No cross-licensing deal, HP's webOS acquisition expected
Samsung Electronics CEO Choi Gee-sung shares his outlook on the global economy and the IT industry while presenting the firm’s strategy at a meeting with the press held at the IFA 2011 in Berlin, Germany, Friday.
/ Korea Times
By Kim Yoo-chul
BERLIN - Samsung Electronics is in a transition game with Apple and regards the ongoing patent disputes with Apple as ``destiny’’ before the next progress in corporate growth.
Samsung, South Korea-based tech giant, is aiming to become the world’s top-tier software firm by the end of 2013, at the earliest and its chief executive said it will heavily boost its spending on software.
``Samsung regards court battles with Apple as destiny. We are clashing with Apple in certain areas. Current situations will make us stronger,’’ said the company CEO Choi Gee-sung in a dinner meeting with Korean reporters, Friday.
``There had been heavy doubts about Samsung whether we can pass over Sony of Japan and even Nokia. But the results are telling everything,’’ said the top company executive.
Such remarks are very rare considering Samsung’s long tight-lipped policies about its key clients. Apple is Samsung’s biggest overseas client, followed by Hewlett-Packard (HP) and Sony.
Choi came to Berlin to participate in the IFA technology fair.
The most critical 19 litigation cases between Samsung and Apple will get rolling in U.S. district courts in California.
Preliminary rulings there could affect Samsung’s ability to sell products in the United States _ Samsung’s biggest market.
Another senior Samsung executive, who participated in the meeting, simply ruled out the possibility that Samsung will come to a licensing deal with Apple, dismissing earlier predictions that the two companies will ultimately enter a comprehensive licensing deal.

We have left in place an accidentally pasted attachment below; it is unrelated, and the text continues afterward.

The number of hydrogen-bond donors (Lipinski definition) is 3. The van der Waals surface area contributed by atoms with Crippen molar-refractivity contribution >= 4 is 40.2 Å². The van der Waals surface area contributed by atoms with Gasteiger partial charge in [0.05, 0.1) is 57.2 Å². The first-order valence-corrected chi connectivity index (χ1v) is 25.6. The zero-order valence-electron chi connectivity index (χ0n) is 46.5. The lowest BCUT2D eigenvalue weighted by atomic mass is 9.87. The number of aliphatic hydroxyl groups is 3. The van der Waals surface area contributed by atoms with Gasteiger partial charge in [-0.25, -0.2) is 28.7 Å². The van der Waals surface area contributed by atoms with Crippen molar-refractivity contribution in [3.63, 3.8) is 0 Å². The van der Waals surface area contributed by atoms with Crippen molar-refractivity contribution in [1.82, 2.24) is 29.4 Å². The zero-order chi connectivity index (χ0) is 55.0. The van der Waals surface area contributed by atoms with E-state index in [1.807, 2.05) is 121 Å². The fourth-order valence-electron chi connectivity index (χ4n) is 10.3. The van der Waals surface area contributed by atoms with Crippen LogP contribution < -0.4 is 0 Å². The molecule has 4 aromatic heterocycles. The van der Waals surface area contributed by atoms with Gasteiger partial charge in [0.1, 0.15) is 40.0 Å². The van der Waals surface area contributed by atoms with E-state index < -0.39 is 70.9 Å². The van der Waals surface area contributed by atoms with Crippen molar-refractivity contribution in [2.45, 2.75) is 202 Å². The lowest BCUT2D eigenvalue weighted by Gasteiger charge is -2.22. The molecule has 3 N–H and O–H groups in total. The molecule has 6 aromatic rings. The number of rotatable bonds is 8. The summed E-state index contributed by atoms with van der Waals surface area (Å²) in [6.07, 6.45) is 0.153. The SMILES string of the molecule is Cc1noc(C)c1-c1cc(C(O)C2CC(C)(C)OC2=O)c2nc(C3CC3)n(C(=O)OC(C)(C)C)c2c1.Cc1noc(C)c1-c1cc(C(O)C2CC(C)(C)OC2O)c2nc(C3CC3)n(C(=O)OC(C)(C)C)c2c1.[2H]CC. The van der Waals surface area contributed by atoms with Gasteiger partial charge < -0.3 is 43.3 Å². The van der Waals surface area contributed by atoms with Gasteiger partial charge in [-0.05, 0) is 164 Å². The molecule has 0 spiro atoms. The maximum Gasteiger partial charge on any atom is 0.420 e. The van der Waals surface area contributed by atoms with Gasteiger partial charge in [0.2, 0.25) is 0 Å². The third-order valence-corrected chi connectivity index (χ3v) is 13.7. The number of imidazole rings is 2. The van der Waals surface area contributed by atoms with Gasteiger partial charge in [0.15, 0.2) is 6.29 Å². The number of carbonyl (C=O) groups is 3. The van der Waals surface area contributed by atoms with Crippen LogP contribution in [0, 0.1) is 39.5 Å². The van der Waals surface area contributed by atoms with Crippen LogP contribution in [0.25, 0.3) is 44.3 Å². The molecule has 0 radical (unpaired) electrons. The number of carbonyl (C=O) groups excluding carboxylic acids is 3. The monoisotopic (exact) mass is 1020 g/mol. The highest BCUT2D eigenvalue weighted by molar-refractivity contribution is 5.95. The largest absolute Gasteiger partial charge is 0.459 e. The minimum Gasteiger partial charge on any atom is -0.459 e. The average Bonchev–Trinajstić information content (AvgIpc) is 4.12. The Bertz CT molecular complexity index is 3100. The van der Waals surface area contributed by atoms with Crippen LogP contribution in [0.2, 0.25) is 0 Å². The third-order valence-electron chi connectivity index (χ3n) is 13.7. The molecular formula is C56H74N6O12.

``Samsung has no reason to send a `goodwill gesture’ to Apple first and therefore it is highly unlikely that Samsung will come to a licensing deal with Apple,’’ said Hong Chang-wan, the head of the company’s home appliances division.
Samsung apparently has no interests about the acquisition of HP’s webOS patent portfolios as it won’t follow any ``cyclical fashion trend’’ just to respond to market changes.
``One thing clear is that Samsung will never buy HP’s webOS patent portfolios and I think that’s not important. We have over 20,000 software experts and Samsung prepares beyond normal imaginations. We are open to strike small M&A deals, though,’’ said the chief executive.
Samsung in recent weeks has taken pains to show that it understands the need to focus more on software to increase its margins.
Samsung’s public relations office leaked word that Chairman Lee Kun-hee told top executives last month, ``We must pay attention to the fact that power is moving away from hardware companies such as Samsung to software companies.’’
And the chief executive Choi said, it will invest heavily to follow up with the trend, though the chief executive declined to elaborate further.
``Samsung is not an unorganized firm. In long-term evolution (LTE) service, which regarded as the next-generation telecom tech, Samsung will become the leader just within the next few years,’’ Choi told reporters.
Bullish sales target
Samsung plans to reap $150 billion in total revenue by the end of this year and the CEO Choi said the tech giant will continue a ``double-digit growth pattern, annually.’’
Also, the South Korean firm is aiming to create $70 billion in total revenues only in Europe by the end of 2015 as it is more than positive for further external growths in Europe.
``Before coming to Berlin for the IFA exhibition, I visited Copenhagen of Denmark and Zurich in Switzerland, where we’ve been struggling. But even these markets, calls are high for Samsung’s premium-branded products,’’ Choi said.
``By the end of next year, the number of top-ranking items will be increased to 12 and we are aiming to get $23.7 billion in sales just from finished-goods business,’’ according to Choi.
Additionally, its home appliances chief Hong said Samsung is considering the possibility to build a new home appliances product line in Brazil and added Samsung will be safe in any litigation troubles with the market leader Electrolux of Sweden and Whirlpool of the United States.
Meanwhile, Samsung also plans to become the world’s third-biggest notebook manufacturer by the end of 2015.
``We are internally targeting to sell 40 million notebooks by 2015 and Samsung is also eyeing for printer sector dominated by Japanese companies,’’ said Nam Seoung-woo, who handles Samsung’s printer and notebook business.